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What needs to change in government policy if we’re to create a low energy housing stock?

Last week we visited a Victorian property in Hornsey, North London, which had been refurbished to reduce its energy and carbon use by 80%. The house is owned by Metropolitan Housing Association and was retrofitted by Anne Thorne Architects. Three thoughts occurred to us based on what we saw:

Time to address the tension between sustainability and conservation

We need some form of national intervention to move the bar towards what we might call “heritage-friendly sustainability”. Planning departments all over the country are refusing to allow the sort of external, rear wall insulation that we saw at the Hornsey house and much credit is due to Haringey Council for allowing this one. External insulation is easier and cheaper to install, and is more effective in terms of preventing heat loss or rainwater penetration. There needs to be some national guidance that moves us forward on these issues.

External insulation

External insulation

Assistance to suppliers of high performance energy efficiency kit

There are no producers of Passivhaus-certified kit in the UK. This will come but what we really need, picking up on the conservation/sustainability issue, is help for British manufacturers who try to make energy efficient kit which works for Conservation Areas.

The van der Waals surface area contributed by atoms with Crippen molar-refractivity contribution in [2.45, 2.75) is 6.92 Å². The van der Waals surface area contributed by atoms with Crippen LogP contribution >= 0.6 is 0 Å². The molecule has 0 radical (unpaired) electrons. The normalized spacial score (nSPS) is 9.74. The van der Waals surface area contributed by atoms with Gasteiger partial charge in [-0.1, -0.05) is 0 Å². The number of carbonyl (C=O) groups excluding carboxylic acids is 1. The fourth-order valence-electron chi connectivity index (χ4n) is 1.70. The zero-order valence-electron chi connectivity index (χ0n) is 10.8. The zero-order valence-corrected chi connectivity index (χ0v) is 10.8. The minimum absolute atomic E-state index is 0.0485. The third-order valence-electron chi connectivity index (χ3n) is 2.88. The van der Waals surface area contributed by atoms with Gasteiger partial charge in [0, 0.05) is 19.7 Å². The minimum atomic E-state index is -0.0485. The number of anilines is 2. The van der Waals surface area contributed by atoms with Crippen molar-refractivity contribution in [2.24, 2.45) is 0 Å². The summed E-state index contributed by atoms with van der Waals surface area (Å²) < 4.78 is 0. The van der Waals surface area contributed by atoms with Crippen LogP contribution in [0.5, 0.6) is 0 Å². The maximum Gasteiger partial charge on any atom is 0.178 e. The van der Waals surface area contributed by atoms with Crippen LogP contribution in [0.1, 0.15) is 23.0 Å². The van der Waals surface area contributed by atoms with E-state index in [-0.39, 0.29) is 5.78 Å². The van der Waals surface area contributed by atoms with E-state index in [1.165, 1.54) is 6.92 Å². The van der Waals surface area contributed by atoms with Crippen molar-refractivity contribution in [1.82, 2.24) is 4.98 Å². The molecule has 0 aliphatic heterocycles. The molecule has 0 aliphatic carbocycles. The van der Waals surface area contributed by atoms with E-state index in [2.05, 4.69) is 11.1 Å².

For their Passivhaus retrofit in Princedale Road, Holland Park, Green Tomato Energy made some triple glazed windows that look exactly like Victorian sash windows from the outside, but that was very much a one off. One thing that could possibly be done would be to remove VAT from high performance energy efficiency measures (triple glazing, solid wall insulation, heat recovery ventilation).

triple glazing

Why Passivhaus?

The Passivhaus standard was developed by German engineers more than 20 years ago. It is about comfort (draught free buildings, fresh air ventilation) and energy efficiency (thick walls, triple glazing, careful use of sun and internal heat gains eg human bodies and electrical equipment). The evidence from Germany today is that people want to live and work in Passivhaus buildings because: a) they’re comfortable and b) they cost almost nothing to run. Measured outcome for Passivhaus buildings is always the same as predicted outcome and sometimes better. The reverse is the case for British low energy buildings – they almost never perform as well as predicted.

We don’t have to call it Passivhaus but we do have to use Passivhaus principles if we want to dramatically improve the energy efficiency of Britain’s buildings.

Tim Wildes
Insightful articles on the environment, pollution, energy, recycling, green living, climate change and much more

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